Clark was his usual animated self on the touchline, apparently he lost his voice which prevented him speaking to the media post-match.
Hull’s game-plan was clear, and it was Steve Bruce-esque. Stay tight and compact, win the ball, knock it to the pacey attackers and get bodies in the box. Not so counter attack, more of a containing job. Truth is, other than their goals in the first half, Hull did little to threaten Blues. But truth would also suggest, they didn’t have to. Aluko netted a second twelve minutes after his first to give Blues a mountain to climb.
Playing 3-5-2, Blues struggled to break down a Hull side who packed the midfield and pushed their wingers deep, making it difficult for Chris Burke and Wade Elliott to get involved. When they did, they couldn’t run clear of a marker, sometimes two. Burke, on a few occasions managed to get some room to manoeuvre a cross, Nikola Zigic won numerous headers, but other than Marlon King, Blues had nobody attacking the box. James Chester headed in Hull’s third from a deep corner, the most flattering three-nil lead you’ll ever see. And what’s worse, would Blues concede these sloppy goals with a consistent defence?
Blues’ little spells of play meant nothing, the scoreline was not pleasant reading. Only when Ravel Morrison smashed home a volley did the home fans cling onto some sort of hope. Despite unrewarding pressure, Clark’s team talk had to done at 3-1 down.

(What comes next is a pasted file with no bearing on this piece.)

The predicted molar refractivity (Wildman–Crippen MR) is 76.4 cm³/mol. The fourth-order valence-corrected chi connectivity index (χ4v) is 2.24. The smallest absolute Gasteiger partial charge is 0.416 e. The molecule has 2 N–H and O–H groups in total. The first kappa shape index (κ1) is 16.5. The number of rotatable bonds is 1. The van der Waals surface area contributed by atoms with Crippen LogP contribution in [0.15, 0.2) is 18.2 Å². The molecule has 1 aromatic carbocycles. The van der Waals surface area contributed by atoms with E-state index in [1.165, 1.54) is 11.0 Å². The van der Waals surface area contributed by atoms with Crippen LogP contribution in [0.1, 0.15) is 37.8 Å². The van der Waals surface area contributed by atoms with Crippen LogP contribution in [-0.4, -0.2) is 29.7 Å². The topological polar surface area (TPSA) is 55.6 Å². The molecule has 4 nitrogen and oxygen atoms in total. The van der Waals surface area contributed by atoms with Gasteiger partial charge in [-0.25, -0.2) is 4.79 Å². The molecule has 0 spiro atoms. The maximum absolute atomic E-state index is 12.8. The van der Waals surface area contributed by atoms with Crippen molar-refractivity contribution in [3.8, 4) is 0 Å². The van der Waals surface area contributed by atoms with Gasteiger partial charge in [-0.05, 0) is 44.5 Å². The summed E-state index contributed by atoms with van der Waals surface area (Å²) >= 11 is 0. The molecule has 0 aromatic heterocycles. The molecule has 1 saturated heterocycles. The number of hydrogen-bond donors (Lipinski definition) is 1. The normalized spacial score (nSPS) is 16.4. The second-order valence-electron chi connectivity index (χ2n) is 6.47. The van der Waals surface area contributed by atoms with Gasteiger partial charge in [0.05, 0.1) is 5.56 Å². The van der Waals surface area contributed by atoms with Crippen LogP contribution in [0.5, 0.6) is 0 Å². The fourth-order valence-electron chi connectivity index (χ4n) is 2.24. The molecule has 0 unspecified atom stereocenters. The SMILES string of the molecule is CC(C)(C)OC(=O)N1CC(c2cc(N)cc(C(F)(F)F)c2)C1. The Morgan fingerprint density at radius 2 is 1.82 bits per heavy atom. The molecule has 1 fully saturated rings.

Before the bum’s hit their seats for the second half, King fired Blues back into it. 3-2. Originally, he appeared to mis-control the bouncing ball before swinging a boot at it, sending it beyond the diving Ben Amos Could this be another Millwall?
The next ten-fifteen minutes was all Blues. But similar to the play-off home leg against Blackpool, they seemed to run out of steam. Amos made a couple of decent, although comfortable, saves, and Zigic, who was winning high and mighty balls, but to no avail. The legs in the middle of the park, notably Hayden Mullins and Morrison, couldn’t get back-and-forth as quickly as the Blues long balls were going in to the mixer. High ball, header across the area, cleared. Times that by half a dozen.